What Makes A Good Browserscope Security Test?
In our last post, we introduced a new web-based suite of security tests for Browserscope, a community-driven project and resource for profiling web browsers and tracking their functionality. In addition to running the security tests, you can use Browserscope to find out if your browser is ahead of the pack on the Acid3 web standards test, network performance, and more.
Our goal for the Browserscope security suite is to encourage openness and innovation in browser security. Here are some of the essential elements of a good Browserscope security test:
- The test should check for a behavior that makes the web a safer platform for developing web applications.
- The test needs to be able to run without user interaction.
- The test should be applicable and realistically attainable for all major browser vendors.
- The behavior should not yet have universal adoption among popular browsers at the time it's added to Browserscope.
These criteria might seem obvious, but they rule out a lot of test topics. For example, we can't test password managers or private browsing mode. We'll leave those features for others to test and focus on what web application authors are clamoring for.
With those requirements in mind, we're excited to announce some new additions to the Browserscope security test suite. These tests are contributed by David Lin-Shung Huang and Mustafa Acer of Carnegie Mellon Silicon Valley. We hope you'll agree that these new tests clearly meet the bar we've set for a good test.
HTTP Origin Header. Validating the HTTP Referer header can be an effective defense against cross-site request forgery (CSRF) attacks, yet privacy concerns have lead to widespread Referer blocking at the network layer. The HTTP Origin header proposal provides a more robust CSRF defense while respecting the user's privacy. Particularly, the Origin header does not contain the path or query portions of the URL and does not leak via following hyperlinks. We check the browser's POST requests to see if the Origin header is supported.
Strict Transport Security (STS), originally proposed as ForceHTTPS, allows high-security web sites to declare themselves accessible only via secure connections. This new feature improves the security of HTTPS by enabling browsers to redirect insecure connections to secure connections and treat all TLS errors as fatal. We test STS by intentionally downgrading a secure connection to an insecure connection and checking if the browser attempts to connect securely.
Sandbox Attribute. It is quite common for web sites to embed third party content (e.g. ads or widgets) that they may have little or no control over. The HTML5 sandbox attribute provides additional protection for iframes by isolating and restricting the privileges of untrusted contents. We test whether the browsers are blocking scripts in a sandboxed iframe. As browsers start to support the sandbox attribute, we may include tests for the text/html-sandboxed MIME type later on, which is designed to prevent older browsers from rendering untrusted content.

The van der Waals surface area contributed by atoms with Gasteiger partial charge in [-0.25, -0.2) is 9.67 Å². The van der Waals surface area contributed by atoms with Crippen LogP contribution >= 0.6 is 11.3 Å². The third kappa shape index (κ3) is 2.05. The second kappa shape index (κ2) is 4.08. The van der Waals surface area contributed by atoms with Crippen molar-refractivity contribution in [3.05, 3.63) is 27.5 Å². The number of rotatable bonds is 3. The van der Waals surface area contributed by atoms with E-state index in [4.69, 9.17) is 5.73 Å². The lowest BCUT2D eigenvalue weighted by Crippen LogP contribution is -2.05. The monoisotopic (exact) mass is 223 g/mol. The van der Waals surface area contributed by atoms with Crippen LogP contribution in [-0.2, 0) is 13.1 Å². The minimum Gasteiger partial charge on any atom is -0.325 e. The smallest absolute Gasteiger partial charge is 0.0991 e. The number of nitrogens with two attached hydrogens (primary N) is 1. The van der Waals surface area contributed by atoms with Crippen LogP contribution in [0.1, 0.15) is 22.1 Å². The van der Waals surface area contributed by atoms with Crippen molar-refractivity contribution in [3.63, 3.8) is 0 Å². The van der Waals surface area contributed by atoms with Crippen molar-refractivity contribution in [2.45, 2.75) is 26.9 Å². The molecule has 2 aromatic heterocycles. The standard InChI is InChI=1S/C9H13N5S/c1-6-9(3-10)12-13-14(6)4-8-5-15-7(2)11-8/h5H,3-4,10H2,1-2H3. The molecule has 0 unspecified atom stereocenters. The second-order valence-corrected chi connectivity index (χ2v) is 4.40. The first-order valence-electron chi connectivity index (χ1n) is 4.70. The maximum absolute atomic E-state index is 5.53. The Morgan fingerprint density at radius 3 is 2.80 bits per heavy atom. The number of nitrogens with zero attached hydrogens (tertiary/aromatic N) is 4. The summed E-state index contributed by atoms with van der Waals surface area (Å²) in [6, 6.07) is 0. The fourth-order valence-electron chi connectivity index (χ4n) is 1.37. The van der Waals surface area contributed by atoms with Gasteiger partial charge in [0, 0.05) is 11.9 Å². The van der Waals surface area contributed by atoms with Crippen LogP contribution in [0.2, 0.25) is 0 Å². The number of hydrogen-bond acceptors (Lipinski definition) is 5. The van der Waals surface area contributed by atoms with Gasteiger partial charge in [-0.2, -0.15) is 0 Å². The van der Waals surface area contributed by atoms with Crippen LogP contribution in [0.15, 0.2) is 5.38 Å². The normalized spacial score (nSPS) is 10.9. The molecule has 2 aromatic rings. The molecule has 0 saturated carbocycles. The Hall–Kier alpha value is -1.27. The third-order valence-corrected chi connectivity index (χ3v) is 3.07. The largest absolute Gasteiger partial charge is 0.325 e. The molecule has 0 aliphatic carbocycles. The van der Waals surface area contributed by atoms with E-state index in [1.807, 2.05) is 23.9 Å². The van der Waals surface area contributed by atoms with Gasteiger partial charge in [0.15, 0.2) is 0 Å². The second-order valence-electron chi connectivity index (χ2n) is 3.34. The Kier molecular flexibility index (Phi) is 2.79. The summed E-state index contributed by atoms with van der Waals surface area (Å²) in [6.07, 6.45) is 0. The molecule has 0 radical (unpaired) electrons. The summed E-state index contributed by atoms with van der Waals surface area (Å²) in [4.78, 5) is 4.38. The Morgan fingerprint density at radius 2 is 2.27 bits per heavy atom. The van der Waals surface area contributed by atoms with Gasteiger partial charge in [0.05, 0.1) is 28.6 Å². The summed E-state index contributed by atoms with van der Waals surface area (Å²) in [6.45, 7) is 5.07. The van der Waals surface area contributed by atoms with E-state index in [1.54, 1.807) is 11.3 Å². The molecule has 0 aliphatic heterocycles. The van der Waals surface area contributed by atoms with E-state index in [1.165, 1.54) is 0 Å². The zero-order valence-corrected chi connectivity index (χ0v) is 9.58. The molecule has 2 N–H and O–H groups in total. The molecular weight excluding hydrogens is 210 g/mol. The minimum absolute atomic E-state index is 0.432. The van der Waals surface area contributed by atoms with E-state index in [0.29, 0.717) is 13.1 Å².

X-Frame-Options is a Microsoft proposal for an HTTP response header which controls how a web page can be framed. This header is effective in preventing clickjacking attacks. In this type of attack, misleading images or text are overlaid on a frame to convince the user to click on the frame, leading to unwanted consequences such as unintended transactions. X-Frame-Options blocks rendering of a web page in a frame if X-Frame-Options value is set in the page's HTTP response header. We test this feature by loading a page with X-Frame-Options header set to "deny" in a frame, and check if the page is blocked or not.
X-Content-Type-Options is another Microsoft proposal for controlling MIME sniffing behavior of browsers. When the content type of a web document is not received in its HTTP response headers, browsers try to determine the type of the document by looking at the first 512 bytes of its content. Attackers may use this behavior to run scripts by embedding
<script> tags into generally harmless file types such as postscript documents, which the browser may treat as HTML. Setting X-Content-Type-Options header of a document to "nosniff" forces the browser to display plain text view of the document, without trying to infer the document's content type. We test this feature by loading a page with X-Content-Type-Options header set to "nosniff" in a frame, and checking if the browser displays the page as plain text or as HTML.
Removed tests. We've also decided to remove the Browserscope tests for cross-origin
contentDocument, which checked for a security policy behavior specified in HTML5. We believe that browser vendors should implement this behavior to reduce the risk of cross-origin privilege leaks, and to make the web a more consistent platform to develop on. However, the browsers that deviate from the specification do so in a way that has no currently known vulnerabilities. We have decided to remove these tests and focus the Browserscope security suite on features that have a clear security use case for web application developers.
What's next? We've been eyeing CSP and phishing filters as possible candidates for future Browserscope tests. We've also received some feedback from the author of NoScript on how to improve our XSS filter test. Are we on the right track? Join the Browserscope discussion group and let us know.